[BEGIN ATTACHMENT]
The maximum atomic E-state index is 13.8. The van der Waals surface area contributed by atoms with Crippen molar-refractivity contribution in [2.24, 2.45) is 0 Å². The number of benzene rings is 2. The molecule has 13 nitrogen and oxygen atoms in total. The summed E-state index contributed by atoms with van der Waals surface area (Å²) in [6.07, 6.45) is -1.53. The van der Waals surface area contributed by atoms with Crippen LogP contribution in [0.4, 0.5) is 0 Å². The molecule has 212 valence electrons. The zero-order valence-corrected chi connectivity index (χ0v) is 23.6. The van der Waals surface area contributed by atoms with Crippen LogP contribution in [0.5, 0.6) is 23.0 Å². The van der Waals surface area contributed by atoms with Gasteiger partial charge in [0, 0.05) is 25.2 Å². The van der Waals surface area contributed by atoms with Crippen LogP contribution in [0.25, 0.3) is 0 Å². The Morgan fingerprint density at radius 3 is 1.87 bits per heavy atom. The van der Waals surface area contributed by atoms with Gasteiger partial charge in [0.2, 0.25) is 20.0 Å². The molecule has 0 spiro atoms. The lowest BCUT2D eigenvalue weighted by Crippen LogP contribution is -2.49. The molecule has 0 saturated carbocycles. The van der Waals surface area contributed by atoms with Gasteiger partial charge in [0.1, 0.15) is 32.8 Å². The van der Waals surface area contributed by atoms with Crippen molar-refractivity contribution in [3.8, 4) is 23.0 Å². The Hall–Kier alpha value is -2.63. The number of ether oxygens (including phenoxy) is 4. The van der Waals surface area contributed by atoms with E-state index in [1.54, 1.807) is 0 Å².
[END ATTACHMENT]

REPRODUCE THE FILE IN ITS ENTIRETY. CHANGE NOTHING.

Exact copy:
The maximum atomic E-state index is 13.8. The van der Waals surface area contributed by atoms with Crippen molar-refractivity contribution in [2.24, 2.45) is 0 Å². The number of benzene rings is 2. The molecule has 13 nitrogen and oxygen atoms in total. The summed E-state index contributed by atoms with van der Waals surface area (Å²) in [6.07, 6.45) is -1.53. The van der Waals surface area contributed by atoms with Crippen LogP contribution in [0.4, 0.5) is 0 Å². The molecule has 212 valence electrons. The zero-order valence-corrected chi connectivity index (χ0v) is 23.6. The van der Waals surface area contributed by atoms with Crippen LogP contribution in [0.5, 0.6) is 23.0 Å². The van der Waals surface area contributed by atoms with Gasteiger partial charge in [0, 0.05) is 25.2 Å². The van der Waals surface area contributed by atoms with Crippen LogP contribution in [0.25, 0.3) is 0 Å². The Morgan fingerprint density at radius 3 is 1.87 bits per heavy atom. The van der Waals surface area contributed by atoms with Gasteiger partial charge in [0.2, 0.25) is 20.0 Å². The molecule has 0 spiro atoms. The lowest BCUT2D eigenvalue weighted by Crippen LogP contribution is -2.49. The molecule has 0 saturated carbocycles. The van der Waals surface area contributed by atoms with Gasteiger partial charge in [0.1, 0.15) is 32.8 Å². The van der Waals surface area contributed by atoms with Crippen molar-refractivity contribution in [3.8, 4) is 23.0 Å². The Hall–Kier alpha value is -2.63. The number of ether oxygens (including phenoxy) is 4. The van der Waals surface area contributed by atoms with E-state index in [1.54, 1.807) is 0 Å².